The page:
Wiggy Senatorial Preference Poll Results
Of the possible candidates in the race for US Senate, who are you supporting right now?
- Ted Kanavas (43%, 33 Votes)
- Russ Feingold (14%, 11 Votes)
- JB Van Hollen (12%, 9 Votes)
- Mark Neumann (9%, 7 Votes)
- Tammy Baldwin (9%, 7 Votes)
- Ron Kind (8%, 6 Votes)
- Tommy Thompson (5%, 4 Votes)
Total Voters: 77
I’m actually surprised at how few of my readers picked former Governor Tommy Thompson. Of course, it was a holiday weekend and this is hardly scientific.
Interestingly, Public Policy Polling puts Thompson as the front-runner for the Republican nomination but even they question Thompson’s ability to win the nomination.
Thompson’s issues are coming with the right flank of his party. Moderates (by a 48/43 margin) and ‘somewhat conservative’ voters (by a 47/46 margin) hope that he’ll be their Senate candidate. But 46% of ‘very conservative’ Republican partisans want it to be someone else compared to 42% who support Thompson.
My sense is that these numbers are probably somewhat of a high water mark for Thompson. Almost all voters in the state know him already and his support has nowhere to go but down. Thompson’s not starting out in a position as strong as other establishment Republicans like Lisa Murkowski and Mike Castle did last year and they ended up losing anyway. If he gets in a one on one primary contest with a serious candidate who can run to his right, he will probably lose.
I suspect that as former State Senator Ted Kanavas’ name id increases that Thompson might have a harder time of it. As I’ve explained before, elections are largely about building coalitions. In primaries, Venn diagrams and geography are better analytic tools than the bell curve.
Republican primary voters are more conservative than the electorate as a whole, and even more conservative than self-identified Republicans in polling. For a Republican candidate to win a primary it’s a lot easier when the candidate can claim pro-life credentials, good standing with the rest of the social conservatives, and good standing as an economic conservative. Thompson weakened his position with both social and economic conservatives during his time in Washington D.C. Thompson’s strength was always going to be among the GOP regulars, and we saw at the last state convention he might not have their support either.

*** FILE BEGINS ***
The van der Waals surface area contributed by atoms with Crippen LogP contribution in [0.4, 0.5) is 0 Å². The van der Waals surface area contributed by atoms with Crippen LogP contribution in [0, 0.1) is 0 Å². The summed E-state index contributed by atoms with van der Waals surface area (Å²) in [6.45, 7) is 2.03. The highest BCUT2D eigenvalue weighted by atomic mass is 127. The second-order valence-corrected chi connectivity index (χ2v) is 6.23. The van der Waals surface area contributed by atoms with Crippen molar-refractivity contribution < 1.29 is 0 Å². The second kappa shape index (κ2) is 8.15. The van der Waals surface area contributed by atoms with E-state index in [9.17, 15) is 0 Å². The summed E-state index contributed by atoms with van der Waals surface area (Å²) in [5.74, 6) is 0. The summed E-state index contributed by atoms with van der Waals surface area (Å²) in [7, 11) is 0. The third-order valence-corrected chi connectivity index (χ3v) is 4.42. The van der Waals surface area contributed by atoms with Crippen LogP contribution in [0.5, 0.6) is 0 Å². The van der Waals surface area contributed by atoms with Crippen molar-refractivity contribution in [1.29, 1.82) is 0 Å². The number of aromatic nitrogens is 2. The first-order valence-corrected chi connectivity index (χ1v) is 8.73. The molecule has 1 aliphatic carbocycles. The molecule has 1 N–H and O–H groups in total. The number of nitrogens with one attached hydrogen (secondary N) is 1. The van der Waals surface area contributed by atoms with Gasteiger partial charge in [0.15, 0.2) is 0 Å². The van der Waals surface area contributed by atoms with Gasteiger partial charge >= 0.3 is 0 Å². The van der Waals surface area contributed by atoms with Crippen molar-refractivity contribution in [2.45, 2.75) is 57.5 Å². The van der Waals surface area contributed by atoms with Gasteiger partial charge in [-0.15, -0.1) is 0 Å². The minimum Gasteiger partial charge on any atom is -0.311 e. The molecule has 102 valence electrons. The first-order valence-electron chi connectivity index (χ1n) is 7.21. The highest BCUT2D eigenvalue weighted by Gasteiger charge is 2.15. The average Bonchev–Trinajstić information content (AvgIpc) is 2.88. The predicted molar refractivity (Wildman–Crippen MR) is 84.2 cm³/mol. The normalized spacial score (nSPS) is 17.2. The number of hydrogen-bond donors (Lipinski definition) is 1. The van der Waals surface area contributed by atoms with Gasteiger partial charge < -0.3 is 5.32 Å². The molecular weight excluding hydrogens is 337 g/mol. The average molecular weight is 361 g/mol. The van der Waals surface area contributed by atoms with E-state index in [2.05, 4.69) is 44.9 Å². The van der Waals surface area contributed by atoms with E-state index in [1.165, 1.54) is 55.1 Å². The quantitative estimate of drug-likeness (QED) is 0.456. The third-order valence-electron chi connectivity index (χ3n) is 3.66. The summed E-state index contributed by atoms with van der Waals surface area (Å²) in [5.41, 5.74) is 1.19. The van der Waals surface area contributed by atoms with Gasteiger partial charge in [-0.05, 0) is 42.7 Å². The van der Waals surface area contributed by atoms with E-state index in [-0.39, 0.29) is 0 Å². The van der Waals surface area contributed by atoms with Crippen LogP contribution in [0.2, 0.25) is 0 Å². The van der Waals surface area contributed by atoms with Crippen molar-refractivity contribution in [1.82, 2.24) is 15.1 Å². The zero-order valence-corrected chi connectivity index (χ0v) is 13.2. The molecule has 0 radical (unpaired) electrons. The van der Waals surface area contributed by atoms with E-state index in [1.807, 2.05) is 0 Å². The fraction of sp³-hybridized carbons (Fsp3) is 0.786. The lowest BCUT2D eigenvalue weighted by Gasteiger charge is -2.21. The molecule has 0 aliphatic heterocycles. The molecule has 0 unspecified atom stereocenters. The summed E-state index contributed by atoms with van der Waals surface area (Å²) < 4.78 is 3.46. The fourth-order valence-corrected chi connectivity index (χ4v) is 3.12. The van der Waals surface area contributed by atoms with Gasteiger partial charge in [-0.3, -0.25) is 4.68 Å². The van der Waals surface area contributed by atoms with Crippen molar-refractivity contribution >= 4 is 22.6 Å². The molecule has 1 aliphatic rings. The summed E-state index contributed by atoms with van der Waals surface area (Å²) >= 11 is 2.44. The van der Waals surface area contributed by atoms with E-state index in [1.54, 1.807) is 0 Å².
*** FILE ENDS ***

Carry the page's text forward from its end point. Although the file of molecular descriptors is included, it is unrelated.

As for Mark Neumann, PPP puts him at second place at 22%. (By the way, I really wonder about a poll that does not include a real potential candidate like Kanavas but for some reason includes Lt. Gov. Rebecca Kleefisch who won’t be running.) But he runs into the same problem as Thompson and the same problem he ran into during the last election cycle. What coalition of voters puts him at 50% + 1 in the primary? Unless it becomes a one-on-one race with Thompson, Neumann’s last campaign will likely cause primary voters to look at other conservative candidates. Certainly the party regulars have no love for him. Economic conservatives will question him on environmental policy. Tea Party members already voted against him in the last cycle. However, Neumann has name identification and a willingness to fight dirty.
That leaves (at this point) Kanavas. If he can raise the money to increase his visibility he should be able to reach out to all segments of the Republican primary electorate.
The only other real question is if Thompson really does have the stomach for a bruising primary fight. If the Thompson partisans thought he would waltz into a coronation, perhaps they should talk to former Governor Charlie Crist in Florida.